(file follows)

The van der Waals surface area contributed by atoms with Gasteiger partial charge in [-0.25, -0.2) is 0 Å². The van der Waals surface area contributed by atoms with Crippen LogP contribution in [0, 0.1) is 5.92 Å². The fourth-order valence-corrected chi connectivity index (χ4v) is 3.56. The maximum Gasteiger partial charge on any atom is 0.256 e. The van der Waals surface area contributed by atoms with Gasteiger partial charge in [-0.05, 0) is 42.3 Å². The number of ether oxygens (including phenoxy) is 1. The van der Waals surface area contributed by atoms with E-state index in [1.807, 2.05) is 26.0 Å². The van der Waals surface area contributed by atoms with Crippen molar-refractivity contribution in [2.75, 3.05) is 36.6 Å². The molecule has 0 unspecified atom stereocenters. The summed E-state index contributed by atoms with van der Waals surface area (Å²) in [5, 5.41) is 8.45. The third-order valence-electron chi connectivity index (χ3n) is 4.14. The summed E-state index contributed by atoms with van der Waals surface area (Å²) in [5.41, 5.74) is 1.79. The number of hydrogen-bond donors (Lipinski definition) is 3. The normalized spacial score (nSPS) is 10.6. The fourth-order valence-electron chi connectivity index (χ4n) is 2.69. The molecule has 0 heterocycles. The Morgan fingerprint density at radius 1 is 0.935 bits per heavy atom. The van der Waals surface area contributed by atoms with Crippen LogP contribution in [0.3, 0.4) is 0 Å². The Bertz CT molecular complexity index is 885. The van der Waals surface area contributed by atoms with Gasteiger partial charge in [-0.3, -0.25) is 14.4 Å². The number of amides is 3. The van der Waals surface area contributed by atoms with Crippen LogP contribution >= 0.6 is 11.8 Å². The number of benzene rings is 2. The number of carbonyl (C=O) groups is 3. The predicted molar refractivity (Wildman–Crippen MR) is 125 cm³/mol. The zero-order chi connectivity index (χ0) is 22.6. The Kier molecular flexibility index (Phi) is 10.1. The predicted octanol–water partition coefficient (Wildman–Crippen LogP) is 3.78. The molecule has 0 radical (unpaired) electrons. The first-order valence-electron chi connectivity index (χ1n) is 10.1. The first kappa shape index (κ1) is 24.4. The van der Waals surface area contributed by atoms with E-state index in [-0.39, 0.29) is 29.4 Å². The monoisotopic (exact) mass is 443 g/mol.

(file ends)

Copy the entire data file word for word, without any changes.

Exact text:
The van der Waals surface area contributed by atoms with Gasteiger partial charge in [-0.25, -0.2) is 0 Å². The van der Waals surface area contributed by atoms with Crippen LogP contribution in [0, 0.1) is 5.92 Å². The fourth-order valence-corrected chi connectivity index (χ4v) is 3.56. The maximum Gasteiger partial charge on any atom is 0.256 e. The van der Waals surface area contributed by atoms with Gasteiger partial charge in [-0.05, 0) is 42.3 Å². The number of ether oxygens (including phenoxy) is 1. The van der Waals surface area contributed by atoms with E-state index in [1.807, 2.05) is 26.0 Å². The van der Waals surface area contributed by atoms with Crippen molar-refractivity contribution in [2.75, 3.05) is 36.6 Å². The molecule has 0 unspecified atom stereocenters. The summed E-state index contributed by atoms with van der Waals surface area (Å²) in [5, 5.41) is 8.45. The third-order valence-electron chi connectivity index (χ3n) is 4.14. The summed E-state index contributed by atoms with van der Waals surface area (Å²) in [5.41, 5.74) is 1.79. The number of hydrogen-bond donors (Lipinski definition) is 3. The normalized spacial score (nSPS) is 10.6. The fourth-order valence-electron chi connectivity index (χ4n) is 2.69. The molecule has 0 heterocycles. The Morgan fingerprint density at radius 1 is 0.935 bits per heavy atom. The van der Waals surface area contributed by atoms with Crippen LogP contribution in [0.3, 0.4) is 0 Å². The Bertz CT molecular complexity index is 885. The van der Waals surface area contributed by atoms with Gasteiger partial charge in [-0.3, -0.25) is 14.4 Å². The number of amides is 3. The van der Waals surface area contributed by atoms with Crippen LogP contribution >= 0.6 is 11.8 Å². The number of benzene rings is 2. The number of carbonyl (C=O) groups is 3. The predicted molar refractivity (Wildman–Crippen MR) is 125 cm³/mol. The zero-order chi connectivity index (χ0) is 22.6. The Kier molecular flexibility index (Phi) is 10.1. The predicted octanol–water partition coefficient (Wildman–Crippen LogP) is 3.78. The molecule has 0 radical (unpaired) electrons. The first-order valence-electron chi connectivity index (χ1n) is 10.1. The first kappa shape index (κ1) is 24.4. The van der Waals surface area contributed by atoms with E-state index in [-0.39, 0.29) is 29.4 Å². The monoisotopic (exact) mass is 443 g/mol.